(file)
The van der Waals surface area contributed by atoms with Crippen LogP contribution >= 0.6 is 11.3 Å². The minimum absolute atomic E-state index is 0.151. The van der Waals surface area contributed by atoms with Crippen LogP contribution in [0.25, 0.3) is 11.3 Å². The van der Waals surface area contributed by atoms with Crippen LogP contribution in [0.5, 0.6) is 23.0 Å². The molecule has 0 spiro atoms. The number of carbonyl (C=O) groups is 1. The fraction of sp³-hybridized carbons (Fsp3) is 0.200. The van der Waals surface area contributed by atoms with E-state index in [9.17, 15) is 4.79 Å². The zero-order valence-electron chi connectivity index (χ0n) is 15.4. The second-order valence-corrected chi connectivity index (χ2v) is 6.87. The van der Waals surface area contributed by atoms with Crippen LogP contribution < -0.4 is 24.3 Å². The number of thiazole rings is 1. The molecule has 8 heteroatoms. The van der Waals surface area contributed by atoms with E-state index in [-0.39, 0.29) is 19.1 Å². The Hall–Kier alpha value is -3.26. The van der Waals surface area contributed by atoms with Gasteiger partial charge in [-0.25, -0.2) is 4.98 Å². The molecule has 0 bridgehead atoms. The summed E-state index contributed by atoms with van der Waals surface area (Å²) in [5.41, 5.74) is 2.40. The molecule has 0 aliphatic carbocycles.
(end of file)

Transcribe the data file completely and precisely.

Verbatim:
The van der Waals surface area contributed by atoms with Crippen LogP contribution >= 0.6 is 11.3 Å². The minimum absolute atomic E-state index is 0.151. The van der Waals surface area contributed by atoms with Crippen LogP contribution in [0.25, 0.3) is 11.3 Å². The van der Waals surface area contributed by atoms with Crippen LogP contribution in [0.5, 0.6) is 23.0 Å². The molecule has 0 spiro atoms. The number of carbonyl (C=O) groups is 1. The fraction of sp³-hybridized carbons (Fsp3) is 0.200. The van der Waals surface area contributed by atoms with E-state index in [9.17, 15) is 4.79 Å². The zero-order valence-electron chi connectivity index (χ0n) is 15.4. The second-order valence-corrected chi connectivity index (χ2v) is 6.87. The van der Waals surface area contributed by atoms with Crippen LogP contribution < -0.4 is 24.3 Å². The number of thiazole rings is 1. The molecule has 8 heteroatoms. The van der Waals surface area contributed by atoms with E-state index in [-0.39, 0.29) is 19.1 Å². The Hall–Kier alpha value is -3.26. The van der Waals surface area contributed by atoms with Gasteiger partial charge in [-0.25, -0.2) is 4.98 Å². The molecule has 0 bridgehead atoms. The summed E-state index contributed by atoms with van der Waals surface area (Å²) in [5.41, 5.74) is 2.40. The molecule has 0 aliphatic carbocycles.